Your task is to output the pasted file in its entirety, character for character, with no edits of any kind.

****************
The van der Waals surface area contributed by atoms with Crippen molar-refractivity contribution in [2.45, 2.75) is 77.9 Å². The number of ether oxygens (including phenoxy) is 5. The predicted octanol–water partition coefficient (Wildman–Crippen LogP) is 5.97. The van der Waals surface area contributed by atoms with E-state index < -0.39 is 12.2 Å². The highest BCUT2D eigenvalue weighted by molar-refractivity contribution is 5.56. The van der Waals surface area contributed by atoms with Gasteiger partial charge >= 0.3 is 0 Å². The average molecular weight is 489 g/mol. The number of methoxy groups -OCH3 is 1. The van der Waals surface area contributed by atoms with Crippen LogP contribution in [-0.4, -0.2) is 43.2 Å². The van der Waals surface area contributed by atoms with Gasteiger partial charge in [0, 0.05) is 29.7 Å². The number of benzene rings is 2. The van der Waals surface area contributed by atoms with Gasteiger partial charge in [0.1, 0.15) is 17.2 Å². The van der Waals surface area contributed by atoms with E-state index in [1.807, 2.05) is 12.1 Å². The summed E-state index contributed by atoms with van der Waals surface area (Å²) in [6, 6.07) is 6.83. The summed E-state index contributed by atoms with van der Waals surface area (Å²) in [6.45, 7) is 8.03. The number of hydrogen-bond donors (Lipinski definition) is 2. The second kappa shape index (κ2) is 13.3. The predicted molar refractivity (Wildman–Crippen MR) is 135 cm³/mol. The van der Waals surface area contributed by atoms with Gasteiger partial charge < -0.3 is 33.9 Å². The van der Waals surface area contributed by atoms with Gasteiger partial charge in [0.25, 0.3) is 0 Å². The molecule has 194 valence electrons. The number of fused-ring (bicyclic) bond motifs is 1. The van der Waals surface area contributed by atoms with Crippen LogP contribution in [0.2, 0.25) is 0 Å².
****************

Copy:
The van der Waals surface area contributed by atoms with Crippen molar-refractivity contribution in [2.45, 2.75) is 77.9 Å². The number of ether oxygens (including phenoxy) is 5. The predicted octanol–water partition coefficient (Wildman–Crippen LogP) is 5.97. The van der Waals surface area contributed by atoms with E-state index < -0.39 is 12.2 Å². The highest BCUT2D eigenvalue weighted by molar-refractivity contribution is 5.56. The van der Waals surface area contributed by atoms with Gasteiger partial charge >= 0.3 is 0 Å². The average molecular weight is 489 g/mol. The number of methoxy groups -OCH3 is 1. The van der Waals surface area contributed by atoms with Crippen LogP contribution in [-0.4, -0.2) is 43.2 Å². The van der Waals surface area contributed by atoms with Gasteiger partial charge in [0, 0.05) is 29.7 Å². The number of benzene rings is 2. The van der Waals surface area contributed by atoms with Gasteiger partial charge in [0.1, 0.15) is 17.2 Å². The van der Waals surface area contributed by atoms with E-state index in [1.807, 2.05) is 12.1 Å². The summed E-state index contributed by atoms with van der Waals surface area (Å²) in [6, 6.07) is 6.83. The summed E-state index contributed by atoms with van der Waals surface area (Å²) in [6.45, 7) is 8.03. The number of hydrogen-bond donors (Lipinski definition) is 2. The second kappa shape index (κ2) is 13.3. The predicted molar refractivity (Wildman–Crippen MR) is 135 cm³/mol. The van der Waals surface area contributed by atoms with Gasteiger partial charge < -0.3 is 33.9 Å². The van der Waals surface area contributed by atoms with Gasteiger partial charge in [0.25, 0.3) is 0 Å². The molecule has 194 valence electrons. The number of fused-ring (bicyclic) bond motifs is 1. The van der Waals surface area contributed by atoms with Crippen LogP contribution in [0.2, 0.25) is 0 Å².